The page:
Alan Canter of Canter’s deli in Los Angeles’ Fairfax district, who presided over its expansion and turned the restaurant and bakery into an L.A. mainstay, died Jan. 25 of natural causes.
His death was announced by the family on their Facebook page: “Our beloved owner, Alan Canter, has passed away at age 82,” the posting read. “He kept his family legacy alive and built an L.A. landmark. He worked 18-hour shifts and took pride in hand-cutting each fruit cup. He taught his children how to run this business just as his father taught him. We are deeply saddened by this loss.”
Canter’s father, Ben, along with his uncles Joe and Ruby, founded Canter Brothers Delicatessen in 1931 on Brooklyn Avenue (now Avenida Cesar Chavez) in the Boyle Heights neighborhood, then home to a large part of Los Angeles’ Jewish community. After World War II, they followed the community west, opening up a second deli, Canter’s Fairfax, on Fairfax Avenue between Beverly and Melrose in 1948, before settling into its current location at 419 North Fairfax in 1953. The restaurant expanded in 1959, and in 1961 Canter’s opened a bar, the Kibbitz Room, next door.
In her book “America’s Great Delis,” author Sheryll Bellman called Canter’s “heaven for those who know and love the deli culture and appreciate all that it evokes.”
“He kept his family legacy alive and built an L.A. landmark. He worked 18-hour shifts and took pride in hand-cutting each fruit cup. He taught his children how to run this business just as his father taught him.“
One of the city’s first 24-hour restaurants, Canter’s Fairfax attracted a clientele of musicians and celebrities, and it remains a necessary stop for any politician looking to appeal to Los Angeles’ Jewish vote. The Kibbitz Room became a hangout for musicians, including Jim Morrison, Jackson Browne, Courtney Love and Bob Dylan’s son, Jakob, whose band, the Wallflowers, was formed and played their first shows there.
Canter was born May 2, 1936, and after a stint as a mechanic started working in the family business at the Fairfax Avenue location. He packed pickles and made deliveries, and working his way up, he learned the in and outs of running the business. That attention to detail remained with him his entire life. In 2006, he told the Los Angeles Daily News, “You have real sour cream. Freshest chickens. Best-quality produce. Mayo that is extra heavy. You go for quality.” A 2001 Jewish Journal story described him arriving at the restaurant by 5 a.m., “picking out fruit for the breakfast plate.”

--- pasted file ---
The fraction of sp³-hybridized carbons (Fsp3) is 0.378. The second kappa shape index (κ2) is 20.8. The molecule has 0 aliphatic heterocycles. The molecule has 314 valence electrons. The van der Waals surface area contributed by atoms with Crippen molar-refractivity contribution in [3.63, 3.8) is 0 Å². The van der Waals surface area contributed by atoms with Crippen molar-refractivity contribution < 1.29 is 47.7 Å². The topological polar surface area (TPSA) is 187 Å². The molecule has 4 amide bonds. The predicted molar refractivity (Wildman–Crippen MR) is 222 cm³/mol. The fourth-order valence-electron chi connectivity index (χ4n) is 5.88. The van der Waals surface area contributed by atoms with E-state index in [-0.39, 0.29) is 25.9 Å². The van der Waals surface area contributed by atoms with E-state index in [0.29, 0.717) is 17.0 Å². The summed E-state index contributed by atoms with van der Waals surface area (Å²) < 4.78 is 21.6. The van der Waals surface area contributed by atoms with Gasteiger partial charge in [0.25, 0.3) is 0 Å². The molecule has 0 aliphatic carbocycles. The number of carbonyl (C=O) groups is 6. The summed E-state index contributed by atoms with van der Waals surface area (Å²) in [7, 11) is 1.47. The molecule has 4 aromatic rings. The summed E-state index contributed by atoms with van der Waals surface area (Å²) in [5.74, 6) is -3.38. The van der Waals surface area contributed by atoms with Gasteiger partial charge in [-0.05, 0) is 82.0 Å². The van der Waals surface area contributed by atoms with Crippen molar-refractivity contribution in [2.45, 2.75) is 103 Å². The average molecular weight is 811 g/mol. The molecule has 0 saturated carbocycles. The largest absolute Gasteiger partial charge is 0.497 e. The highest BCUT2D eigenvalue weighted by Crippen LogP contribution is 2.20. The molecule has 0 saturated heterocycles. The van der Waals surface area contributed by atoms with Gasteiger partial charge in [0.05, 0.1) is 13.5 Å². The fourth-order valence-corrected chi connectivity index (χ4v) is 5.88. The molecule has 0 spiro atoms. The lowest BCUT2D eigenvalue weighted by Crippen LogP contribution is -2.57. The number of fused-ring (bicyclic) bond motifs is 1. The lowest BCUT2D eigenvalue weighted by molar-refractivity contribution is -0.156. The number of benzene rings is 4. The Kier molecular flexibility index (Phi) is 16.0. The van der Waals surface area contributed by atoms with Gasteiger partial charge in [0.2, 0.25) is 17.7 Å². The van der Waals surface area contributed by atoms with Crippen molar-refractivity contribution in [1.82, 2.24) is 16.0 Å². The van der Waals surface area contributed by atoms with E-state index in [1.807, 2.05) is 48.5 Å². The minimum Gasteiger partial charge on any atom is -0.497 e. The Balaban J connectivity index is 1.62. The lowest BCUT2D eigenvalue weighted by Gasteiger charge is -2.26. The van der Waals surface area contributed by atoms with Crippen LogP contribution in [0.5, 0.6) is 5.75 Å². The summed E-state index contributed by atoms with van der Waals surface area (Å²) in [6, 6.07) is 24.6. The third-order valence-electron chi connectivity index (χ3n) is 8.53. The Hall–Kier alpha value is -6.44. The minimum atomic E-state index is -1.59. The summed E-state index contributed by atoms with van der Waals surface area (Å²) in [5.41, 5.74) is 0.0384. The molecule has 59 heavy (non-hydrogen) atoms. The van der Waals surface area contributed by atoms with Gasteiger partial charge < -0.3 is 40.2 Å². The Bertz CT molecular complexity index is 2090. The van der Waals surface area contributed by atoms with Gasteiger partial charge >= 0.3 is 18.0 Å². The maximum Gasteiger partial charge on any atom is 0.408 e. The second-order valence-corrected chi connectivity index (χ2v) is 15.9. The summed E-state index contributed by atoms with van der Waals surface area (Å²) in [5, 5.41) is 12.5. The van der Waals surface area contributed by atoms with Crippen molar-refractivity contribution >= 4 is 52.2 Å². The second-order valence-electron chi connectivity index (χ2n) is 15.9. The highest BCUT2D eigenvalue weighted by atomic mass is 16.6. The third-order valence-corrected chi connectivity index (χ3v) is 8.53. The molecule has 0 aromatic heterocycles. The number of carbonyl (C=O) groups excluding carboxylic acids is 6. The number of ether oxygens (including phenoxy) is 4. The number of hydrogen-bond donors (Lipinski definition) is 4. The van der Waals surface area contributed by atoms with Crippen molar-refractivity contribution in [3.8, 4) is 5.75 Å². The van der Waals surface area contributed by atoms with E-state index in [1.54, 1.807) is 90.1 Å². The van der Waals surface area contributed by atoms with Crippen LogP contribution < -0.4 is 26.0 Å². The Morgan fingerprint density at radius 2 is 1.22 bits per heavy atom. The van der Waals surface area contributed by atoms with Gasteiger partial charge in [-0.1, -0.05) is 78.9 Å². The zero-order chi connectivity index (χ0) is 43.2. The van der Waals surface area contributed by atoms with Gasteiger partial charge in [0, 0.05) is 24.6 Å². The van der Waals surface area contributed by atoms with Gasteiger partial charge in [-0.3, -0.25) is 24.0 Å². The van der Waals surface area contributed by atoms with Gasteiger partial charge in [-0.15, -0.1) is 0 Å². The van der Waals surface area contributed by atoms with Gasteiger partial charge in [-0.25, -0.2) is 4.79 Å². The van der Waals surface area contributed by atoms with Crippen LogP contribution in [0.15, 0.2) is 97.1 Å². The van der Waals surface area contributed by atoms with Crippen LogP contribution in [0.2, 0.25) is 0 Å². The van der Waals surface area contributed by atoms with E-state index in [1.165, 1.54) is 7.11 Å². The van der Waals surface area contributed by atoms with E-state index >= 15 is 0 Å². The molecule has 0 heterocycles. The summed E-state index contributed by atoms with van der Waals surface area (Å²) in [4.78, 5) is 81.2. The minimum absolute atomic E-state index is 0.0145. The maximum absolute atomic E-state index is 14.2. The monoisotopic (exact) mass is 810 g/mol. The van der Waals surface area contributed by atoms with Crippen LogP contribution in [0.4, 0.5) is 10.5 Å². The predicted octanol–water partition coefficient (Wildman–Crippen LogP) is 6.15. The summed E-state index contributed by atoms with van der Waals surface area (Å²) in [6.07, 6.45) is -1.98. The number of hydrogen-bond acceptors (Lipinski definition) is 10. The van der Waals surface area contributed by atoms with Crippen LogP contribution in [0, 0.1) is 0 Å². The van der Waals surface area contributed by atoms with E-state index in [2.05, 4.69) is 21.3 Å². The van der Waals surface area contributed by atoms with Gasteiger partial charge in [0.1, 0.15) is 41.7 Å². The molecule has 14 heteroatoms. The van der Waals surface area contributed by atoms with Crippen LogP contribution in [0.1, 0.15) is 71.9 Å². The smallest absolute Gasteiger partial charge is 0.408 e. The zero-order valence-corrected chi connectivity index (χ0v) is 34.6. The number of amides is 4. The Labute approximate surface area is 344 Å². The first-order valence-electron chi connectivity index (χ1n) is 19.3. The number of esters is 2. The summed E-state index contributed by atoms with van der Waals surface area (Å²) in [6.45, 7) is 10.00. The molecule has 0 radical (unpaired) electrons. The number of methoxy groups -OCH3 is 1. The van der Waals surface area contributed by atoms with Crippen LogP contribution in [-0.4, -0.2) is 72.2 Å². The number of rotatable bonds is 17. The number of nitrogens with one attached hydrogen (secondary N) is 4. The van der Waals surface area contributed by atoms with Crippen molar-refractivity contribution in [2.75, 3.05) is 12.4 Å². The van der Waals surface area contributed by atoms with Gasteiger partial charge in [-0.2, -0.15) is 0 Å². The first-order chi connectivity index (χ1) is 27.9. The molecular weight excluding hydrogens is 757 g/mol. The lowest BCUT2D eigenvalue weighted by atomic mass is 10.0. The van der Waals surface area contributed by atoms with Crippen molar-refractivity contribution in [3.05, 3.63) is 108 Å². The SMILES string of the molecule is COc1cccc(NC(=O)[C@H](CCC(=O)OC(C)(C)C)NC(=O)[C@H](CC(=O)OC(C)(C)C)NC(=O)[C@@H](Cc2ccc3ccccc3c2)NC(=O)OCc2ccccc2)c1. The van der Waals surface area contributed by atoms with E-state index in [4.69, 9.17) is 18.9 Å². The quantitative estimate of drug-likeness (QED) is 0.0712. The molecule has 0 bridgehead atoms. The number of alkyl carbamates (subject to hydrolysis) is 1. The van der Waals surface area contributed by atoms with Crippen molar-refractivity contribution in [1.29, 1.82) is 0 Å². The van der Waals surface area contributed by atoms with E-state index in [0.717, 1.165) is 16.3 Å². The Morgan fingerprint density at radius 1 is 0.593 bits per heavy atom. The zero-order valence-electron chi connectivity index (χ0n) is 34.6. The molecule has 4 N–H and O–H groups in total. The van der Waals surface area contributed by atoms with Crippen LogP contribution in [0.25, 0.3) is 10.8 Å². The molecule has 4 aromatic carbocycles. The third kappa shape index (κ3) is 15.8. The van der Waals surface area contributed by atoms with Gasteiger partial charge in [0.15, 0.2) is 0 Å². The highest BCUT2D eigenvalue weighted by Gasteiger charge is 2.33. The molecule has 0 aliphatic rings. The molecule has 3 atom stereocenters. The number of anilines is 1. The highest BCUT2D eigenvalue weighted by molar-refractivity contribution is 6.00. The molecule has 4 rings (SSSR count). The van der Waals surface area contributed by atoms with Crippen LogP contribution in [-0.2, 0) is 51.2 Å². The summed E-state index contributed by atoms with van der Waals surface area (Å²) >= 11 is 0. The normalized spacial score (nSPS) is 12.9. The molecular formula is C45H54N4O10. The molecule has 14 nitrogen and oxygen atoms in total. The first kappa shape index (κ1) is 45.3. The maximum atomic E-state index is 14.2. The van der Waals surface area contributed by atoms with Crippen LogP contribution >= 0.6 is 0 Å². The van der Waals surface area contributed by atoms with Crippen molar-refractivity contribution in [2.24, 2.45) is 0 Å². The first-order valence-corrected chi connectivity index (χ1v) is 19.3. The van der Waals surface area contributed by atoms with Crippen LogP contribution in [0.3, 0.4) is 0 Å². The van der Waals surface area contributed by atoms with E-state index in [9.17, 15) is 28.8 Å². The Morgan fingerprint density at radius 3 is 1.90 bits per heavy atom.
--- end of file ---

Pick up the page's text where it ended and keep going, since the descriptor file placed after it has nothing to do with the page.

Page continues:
Canter was a fixture at the deli, working alongside the staff and keeping up a steady conversation with the restaurant’s regular customers. His son Marc, who now runs the business, told the Los Angeles Times, “He always had a joke ready and got a good laugh out of everyone he encountered. When he wasn’t working, he was helping anyone who needed a hand. He loaned them money, he helped fix things, he always gave to everyone else before him.” The over 500 comments left on the deli’s Facebook page — many of them directed to Canter’s widow, Elizabeth — are testimony to the loyalty he inspired: “You helped my husband and I so much. I will never forget how good you were to us. You were a wonderful man”; “He was the nicest, most generous man”; “RIP and thanks for creating a very special place. If Canter’s ever closes then Los Angeles is officially dead.”
Canter was preceded in death by his son Gary, who died in December 2017. He is survived by his wife of 60 years, Elizabeth; son Marc; daughter, Jacqueline Canter-Schnitman, and five grandchildren. Funeral services were held on Jan. 28.
In keeping with his father’s work ethic, Marc was on the job at the restaurant the day after Canter died. “He had a big heart and good work habits and good morals,” Marc told the Times. “He ran an institution with 150 employees, 24 hours a day, and made a good name for us. We’re a landmark and institution because of the hard years he put in.”